The San Francisco 49ers came up just short in their comeback bid in against the Baltimore Ravens, falling 34-31 after trailing by 22 points following the opening kickoff of the second half. Many Niners fans were left unhappy with the result, many feeling they were robbed by officials more than being bested by the Ravens. If anybody is upset with the work of the referees in the Super Bowl, they have only the NFL to blame.
Jerome Boger was selected as the head referee for the Super Bowl by the league, but he didn’t really deserve to be there. The Super Bowl is often where the NFL rewards its best officials, giving them the biggest game of the year to ensure the highest quality officiating. The best game deserves the best refs, right? Well, not this time.
Boger had pretty unspectacular grades for his in-season work in 2012. According to Football Zebras, a site that is devoted solely to NFL officiating, those grades were mysteriously changed after the fact to pump up Boger’s resume. On top of that, Boger didn’t have enough playoff experience, according to the NFL’s own guidelines, to even be eligible for Super Bowl duty. Those guidelines, however, were also changed to make him qualified.
The league denies any and all of this, but current and former officials have confirmed to both Yahoo and the New York Times that there was a concerted effort by the NFL to “rig” the system to get Boger assigned to the Super Bowl. But why bend over backwards for one referee?
There are two prevailing theories. The first is the NFL’s desire to show some diversity. Boger was hired by the NFL under a recruiting program that was specifically designed to find minority referees and became just the second African-American referee to work a Super Bowl (Mike Carey was the first in 2008). With the heat the league has taken for the failures of the Rooney Rule in hiring minority coaches, the NFL may have wanted to show diversity in its officiating on its biggest stage and inflating Boger’s qualifications was a way of achieving that.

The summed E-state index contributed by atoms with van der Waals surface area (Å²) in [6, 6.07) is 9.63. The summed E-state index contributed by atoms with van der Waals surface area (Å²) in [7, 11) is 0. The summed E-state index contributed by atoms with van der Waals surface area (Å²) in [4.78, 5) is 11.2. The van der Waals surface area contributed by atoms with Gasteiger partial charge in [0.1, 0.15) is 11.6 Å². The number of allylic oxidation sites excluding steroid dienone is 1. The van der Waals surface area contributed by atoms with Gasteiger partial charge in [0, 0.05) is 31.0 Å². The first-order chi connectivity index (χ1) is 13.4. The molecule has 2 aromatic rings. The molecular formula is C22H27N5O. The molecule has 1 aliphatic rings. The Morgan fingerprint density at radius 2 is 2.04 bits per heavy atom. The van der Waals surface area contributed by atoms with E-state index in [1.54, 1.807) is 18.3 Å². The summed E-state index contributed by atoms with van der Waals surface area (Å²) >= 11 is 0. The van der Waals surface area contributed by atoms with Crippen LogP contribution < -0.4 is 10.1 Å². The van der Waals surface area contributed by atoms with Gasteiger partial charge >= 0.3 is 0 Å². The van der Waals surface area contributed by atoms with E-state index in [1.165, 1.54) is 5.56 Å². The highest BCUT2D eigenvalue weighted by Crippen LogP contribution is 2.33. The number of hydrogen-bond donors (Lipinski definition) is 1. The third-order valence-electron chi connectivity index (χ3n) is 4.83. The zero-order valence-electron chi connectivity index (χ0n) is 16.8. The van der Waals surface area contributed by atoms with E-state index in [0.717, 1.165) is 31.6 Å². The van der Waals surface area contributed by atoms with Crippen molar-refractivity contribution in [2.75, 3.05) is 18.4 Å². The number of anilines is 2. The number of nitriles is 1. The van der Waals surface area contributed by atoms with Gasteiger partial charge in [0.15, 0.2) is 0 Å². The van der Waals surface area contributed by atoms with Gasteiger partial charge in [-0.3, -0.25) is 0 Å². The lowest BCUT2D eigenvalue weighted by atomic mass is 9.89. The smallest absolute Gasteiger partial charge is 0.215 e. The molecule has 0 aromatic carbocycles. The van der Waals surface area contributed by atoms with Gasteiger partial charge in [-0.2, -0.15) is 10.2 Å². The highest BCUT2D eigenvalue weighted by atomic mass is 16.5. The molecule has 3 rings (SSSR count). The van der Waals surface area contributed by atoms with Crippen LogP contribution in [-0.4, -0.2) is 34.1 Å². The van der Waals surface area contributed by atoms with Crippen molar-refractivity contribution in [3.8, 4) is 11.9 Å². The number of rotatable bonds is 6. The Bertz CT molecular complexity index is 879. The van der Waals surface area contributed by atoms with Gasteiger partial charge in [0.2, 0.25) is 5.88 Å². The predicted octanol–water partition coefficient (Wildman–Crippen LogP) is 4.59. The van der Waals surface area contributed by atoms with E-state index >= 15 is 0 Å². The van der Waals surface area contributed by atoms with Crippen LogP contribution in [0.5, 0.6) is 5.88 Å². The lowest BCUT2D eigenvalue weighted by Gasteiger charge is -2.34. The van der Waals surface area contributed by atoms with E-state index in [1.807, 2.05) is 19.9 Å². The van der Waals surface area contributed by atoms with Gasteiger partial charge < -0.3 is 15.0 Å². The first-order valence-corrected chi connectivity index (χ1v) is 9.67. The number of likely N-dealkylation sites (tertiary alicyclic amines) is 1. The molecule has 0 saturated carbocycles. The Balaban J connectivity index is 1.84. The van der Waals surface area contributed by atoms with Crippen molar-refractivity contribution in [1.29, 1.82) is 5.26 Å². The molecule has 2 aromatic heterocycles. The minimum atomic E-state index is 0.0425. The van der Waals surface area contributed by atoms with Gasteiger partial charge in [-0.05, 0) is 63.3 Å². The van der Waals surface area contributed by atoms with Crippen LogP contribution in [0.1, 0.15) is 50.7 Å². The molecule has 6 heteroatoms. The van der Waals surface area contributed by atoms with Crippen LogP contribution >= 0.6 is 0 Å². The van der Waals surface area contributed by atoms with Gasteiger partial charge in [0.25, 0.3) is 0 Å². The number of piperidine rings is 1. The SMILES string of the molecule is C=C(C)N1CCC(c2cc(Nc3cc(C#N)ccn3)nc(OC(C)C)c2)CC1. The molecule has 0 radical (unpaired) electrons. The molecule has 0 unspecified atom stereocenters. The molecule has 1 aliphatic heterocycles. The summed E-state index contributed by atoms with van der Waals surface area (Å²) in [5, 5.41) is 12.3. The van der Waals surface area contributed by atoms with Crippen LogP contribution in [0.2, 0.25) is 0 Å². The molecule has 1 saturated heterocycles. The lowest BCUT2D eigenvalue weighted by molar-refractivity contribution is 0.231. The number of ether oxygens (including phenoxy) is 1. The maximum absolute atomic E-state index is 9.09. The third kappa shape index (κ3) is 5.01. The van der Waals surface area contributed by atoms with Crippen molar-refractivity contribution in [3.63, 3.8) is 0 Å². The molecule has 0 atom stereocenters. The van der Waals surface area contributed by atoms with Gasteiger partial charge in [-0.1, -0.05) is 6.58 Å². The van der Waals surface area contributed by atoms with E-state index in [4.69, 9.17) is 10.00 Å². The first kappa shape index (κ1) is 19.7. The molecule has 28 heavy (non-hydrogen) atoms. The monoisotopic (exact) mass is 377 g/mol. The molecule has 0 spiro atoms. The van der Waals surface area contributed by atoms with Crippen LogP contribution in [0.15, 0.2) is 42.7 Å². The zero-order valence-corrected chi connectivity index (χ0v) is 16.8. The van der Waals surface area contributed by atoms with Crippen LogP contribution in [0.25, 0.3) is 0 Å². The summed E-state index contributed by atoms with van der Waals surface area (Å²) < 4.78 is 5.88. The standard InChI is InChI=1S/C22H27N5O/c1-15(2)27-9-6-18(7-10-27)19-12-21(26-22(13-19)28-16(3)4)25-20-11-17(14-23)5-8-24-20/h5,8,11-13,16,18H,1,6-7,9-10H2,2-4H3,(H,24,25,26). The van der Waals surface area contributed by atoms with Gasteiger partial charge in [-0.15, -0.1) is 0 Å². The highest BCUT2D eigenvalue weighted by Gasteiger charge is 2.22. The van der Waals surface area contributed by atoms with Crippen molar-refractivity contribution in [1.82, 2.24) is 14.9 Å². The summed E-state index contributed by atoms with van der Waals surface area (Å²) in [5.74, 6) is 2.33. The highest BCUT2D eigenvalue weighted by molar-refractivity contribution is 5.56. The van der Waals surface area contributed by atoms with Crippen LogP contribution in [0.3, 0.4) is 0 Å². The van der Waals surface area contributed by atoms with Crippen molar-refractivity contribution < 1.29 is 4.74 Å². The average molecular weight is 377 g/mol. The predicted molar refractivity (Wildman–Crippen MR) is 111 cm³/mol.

The second theory is that the NFL is punishing its higher profile, more experienced referees for the fallout from the referee lockout that extended into the regular season. When the labor dispute between the refs and NFL ended, some of the more respected officials took public “victory laps” that rubbed the league the wrong way. Gene Steratore tipped his cap to a cheering crowd as he soaked up their adulation and Ed Hochuli appeared on the cover of Sports Illustrated.
Commissioner Roger Goodell has a track record of holding a grudge and getting his way, and he continued the trend by freezing both Steratore and Hochuli out of the playoffs as neither worked a single postseason game.
The league was set on getting Boger into the big game, even if it meant changing their own rules and cleaning up the referee’s grades to do so. Several former officials told Yahoo and the NYT that the requirements for officiating a Super Bowl included experience in a conference championship game. Boger has never worked a conference championship, but he has refereed three playoff games, all in the divisional round. The league denied that conference championship experience was ever a requirement, though it’s been widely known to be for years.
Then there is the grades. Officials after every game are graded on their performance and receive “downgrades” for blown calls or blatantly missed calls. This season, Boger received eight downgrades, which is an average number but enough to disqualify an official from working the playoffs. Refs are given the opportunity to appeal, and Boger did, winning all eight of his appeals, a record that one former referee said was “unheard of.”
Jerome Boger is far from the worst referee in football, but he’s just as equally far from being the best. The Super Bowl is supposed to be the showcase of the best of the best the NFL has to offer, which includes the officiating. Through careful machinations, however, it appears the NFL decided to push “their” guy rather than the “best” guy, and the game suffers for it.